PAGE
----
Let me make an extended computer metaphor to explain this properly.
"composition of matter" has been construed consistent with its common usage to include "all compositions of two or more substances and . . . all composite articles, whether they be the results of chemical union, or of mechanical mixture, or whether they be gases, fluids, powders or solids." In choosing such expansive terms as "manufacture" and "composition of matter," modified by the comprehensive "any," Congress plainly contemplated that the patent laws would be given wide scope.
The relevant legislative history also supports a broad construction. The Patent Act of 1793, authored by Thomas Jefferson, defined statutory subject matter as "any new and useful art, machine, manufacture, or composition of matter, or any new or useful improvement [thereof]." The Act embodied Jefferson's philosophy that "ingenuity should receive a liberal encouragement." Subsequent patent statutes in 1836, 1870 and 1874 employed this same broad language. In 1952, when the patent laws were recodified, Congress replaced the word "art" with "process," but otherwise left Jefferson's language intact. The Committee Reports accompanying the 1952 Act inform us that Congress intended statutory subject matter to "include anything under the sun that is made by man."
Furthermore, isolated, purified DNA molecules are "made by man." Even though the original gene was found in nature, the isolated, purified DNA molecules are produced through various laboratory processes. It is no less a man-made product than cDNA molecules.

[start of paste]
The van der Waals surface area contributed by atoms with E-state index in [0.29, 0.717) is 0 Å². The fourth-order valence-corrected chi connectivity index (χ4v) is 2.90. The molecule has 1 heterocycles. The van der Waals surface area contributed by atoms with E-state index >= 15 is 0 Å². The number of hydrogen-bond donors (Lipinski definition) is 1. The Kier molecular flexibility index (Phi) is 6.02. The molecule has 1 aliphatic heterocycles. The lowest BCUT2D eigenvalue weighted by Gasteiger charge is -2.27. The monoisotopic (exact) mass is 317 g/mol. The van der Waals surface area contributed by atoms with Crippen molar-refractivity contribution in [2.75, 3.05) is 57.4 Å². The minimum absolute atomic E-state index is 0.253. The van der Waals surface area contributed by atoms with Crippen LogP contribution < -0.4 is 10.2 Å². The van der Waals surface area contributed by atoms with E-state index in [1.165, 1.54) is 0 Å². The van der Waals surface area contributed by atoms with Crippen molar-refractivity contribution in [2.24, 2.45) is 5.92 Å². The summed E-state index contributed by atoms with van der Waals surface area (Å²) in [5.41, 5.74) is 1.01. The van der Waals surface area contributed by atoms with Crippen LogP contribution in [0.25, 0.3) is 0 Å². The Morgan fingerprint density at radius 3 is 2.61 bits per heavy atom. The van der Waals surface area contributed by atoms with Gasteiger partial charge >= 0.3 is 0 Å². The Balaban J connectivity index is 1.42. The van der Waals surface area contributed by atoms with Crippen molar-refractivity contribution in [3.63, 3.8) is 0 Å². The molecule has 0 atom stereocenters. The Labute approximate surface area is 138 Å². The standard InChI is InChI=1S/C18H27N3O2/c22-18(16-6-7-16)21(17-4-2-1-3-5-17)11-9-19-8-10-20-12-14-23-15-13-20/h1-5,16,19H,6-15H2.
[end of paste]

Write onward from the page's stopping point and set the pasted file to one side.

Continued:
The Court worked out the policy result it wanted and invented new law in order to reach that conclusion. That's fine if the Court is working in a common law area, but there is a clear statutory scheme here.
In other words, it cuts off the analysis before one even considers whether the DNA molecule is novel, useful, nonobvious, etc.
In the case of BRCA1/2, it is absurd that Myriad would be awarded a patent. The serious intellectual spade work was done by Mary-Claire King in identifying the gene. The sequencing, as I understand it, was mechanical and just a matter of time and resources. It was a race between Myriad and several other groups, including Dr. King. The group with the best resources won, but that should hardly entitle them to patent the gene Dr. King discovered.
That's fair when the Court is considering a matter of constitutional law or common law, areas where it has considerable leeway to interpret or craft the law on its own. But in this case there was a straightforward statutory scheme put in place by Congress. The Court overstepped its bounds.
In this case, Myriad (or scientists whose work was ultimately assigned to Myriad) discovered a DNA molecule with certain useful properties. It patented the molecule in isolated, purified form. It excluded others from making, using, selling, etc that molecule in isolated, purified form. The Supreme Court ruled that Myriad's kind of molecule, unlike all other kinds of molecule, are not patentable because reasons.
Good thing none of the claims covered genes as they exist in the human body, then, since the human body does not contain isolated, purified copies of the DNA molecules that correspond to the BRCA1 or BRCA2 genes.
« Older Cheetahs’ Secret Weapon: A Tight Turning Radius [N... | About 30 miles west of Charles... Newer »
This thread has been archived and is closed to new comments
Buy a Shirt